Updated 8:38 p.m. | The House will vote June 11 to hold Attorney General William Barr and former White House counsel Don McGahn in contempt of Congress, House Majority Leader Steny H. Hoyer announced Monday.

The planned floor action follows a party-line vote in the Judiciary Committee last month on a contempt citation against Barr. The panel’s action came after the attorney general ignored its subpoena for special counsel Robert S. Mueller III’s full, unredacted report and underlying investigatory materials.

Barr, Ross face contempt vote over census citizenship question
AG and commerce secretary have until Thursday to answer subpoenas

House Oversight and Reform Democrats are threatening to hold Commerce Secretary Wilbur Ross, above, and Attorney General William Barr in contempt of Congress. (Tom Williams/CQ Roll Call file photo)

House Oversight and Reform Democrats threatened to vote on holding Attorney General William Barr and Commerce Secretary Wilbur Ross in contempt of Congress, accusing the pair Monday of rebuffing investigations into the addition of the citizenship question to the 2020 census.

Chairman Elijah E. Cummings, D-Md., accused the administration of “one of the most unprecedented cover-ups since Watergate,” in a letter Monday to Barr and another to Ross. He gave them until Thursday to answer several subpoenas issued earlier this year.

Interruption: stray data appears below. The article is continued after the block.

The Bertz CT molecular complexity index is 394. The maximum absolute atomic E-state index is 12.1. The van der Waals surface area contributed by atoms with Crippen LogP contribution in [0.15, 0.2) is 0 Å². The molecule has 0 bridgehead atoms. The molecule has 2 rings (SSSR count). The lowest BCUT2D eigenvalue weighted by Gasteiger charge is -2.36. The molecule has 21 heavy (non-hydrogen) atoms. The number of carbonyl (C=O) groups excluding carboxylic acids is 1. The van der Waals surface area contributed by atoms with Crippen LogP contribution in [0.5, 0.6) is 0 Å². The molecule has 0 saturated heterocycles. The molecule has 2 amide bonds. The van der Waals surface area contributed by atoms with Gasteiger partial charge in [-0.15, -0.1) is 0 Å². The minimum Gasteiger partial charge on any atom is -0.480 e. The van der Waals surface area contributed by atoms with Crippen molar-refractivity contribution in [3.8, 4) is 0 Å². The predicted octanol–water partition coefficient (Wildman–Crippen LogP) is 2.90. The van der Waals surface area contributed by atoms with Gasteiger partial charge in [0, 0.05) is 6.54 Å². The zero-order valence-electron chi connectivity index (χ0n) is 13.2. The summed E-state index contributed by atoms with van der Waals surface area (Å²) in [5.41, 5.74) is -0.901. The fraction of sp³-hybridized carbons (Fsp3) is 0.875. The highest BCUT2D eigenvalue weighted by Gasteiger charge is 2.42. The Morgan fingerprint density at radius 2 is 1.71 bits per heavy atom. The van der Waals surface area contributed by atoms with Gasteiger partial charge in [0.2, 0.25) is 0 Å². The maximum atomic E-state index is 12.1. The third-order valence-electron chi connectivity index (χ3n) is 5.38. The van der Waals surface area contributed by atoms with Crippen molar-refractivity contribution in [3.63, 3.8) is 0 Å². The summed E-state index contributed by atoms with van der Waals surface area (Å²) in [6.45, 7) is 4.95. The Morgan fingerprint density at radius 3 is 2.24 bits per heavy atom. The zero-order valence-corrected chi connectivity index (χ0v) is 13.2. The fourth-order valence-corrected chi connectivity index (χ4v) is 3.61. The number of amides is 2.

Democrats pounce on citizenship question revelations
Documents show gerrymandering, not Voting Rights Act, was true motivation, Cummings alleges

People protest outside the Supreme Court in April against the Trump administration’s proposal to include a citizenship question in the 2020 census. (Win McNamee/Getty Images file photo)

Democrats on the House Oversight and Reform Committee charged Thursday that new documents cited by an advocacy group show that President Donald Trump added a citizenship question to the 2020 census primarily to give Republicans the upper hand in the next round of congressional redistricting.

The documents, which allegedly show that a Republican strategist pushed the administration to include the question for partisan gain, were revealed amid months of conflict between the committee and the administration that culminated recently in the head of the Justice Department’s Civil Rights Division defying a subpoena. They also emerged as the Supreme Court nears a decision on a challenge to the citizenship question.

Bipartisan thumbs-down to facial recognition technology
Surveillance sparks comparisons to Orwellian dystopia

A Customs and Border Protection officer scans a traveler entering the United States in February 2018 at Miami International Airport. The use of facial recognition technology by the government violates the First and Fourth amendments, some lawmakers believe. (Joe Raedle/Getty Images file photo)

In 2016, police officers in Baltimore used new technology to scan the faces of protesters who filled the city’s streets following the death in custody of Freddie Gray, a 25-year-old black man. Among those whose most recognizable features may have been documented was Rep. Elijah E. Cummings, the Democratic chairman of the House Oversight and Reform Committee.

Three years later, Cummings is still angry such surveillance was conducted without a warrant or reason to believe that he — or any other protester, for that matter — had done anything illegal. Now he’s putting the full weight of his committee’s jurisdiction behind a push to ban facial recognition technology until Congress can pass comprehensive legislation to govern its use.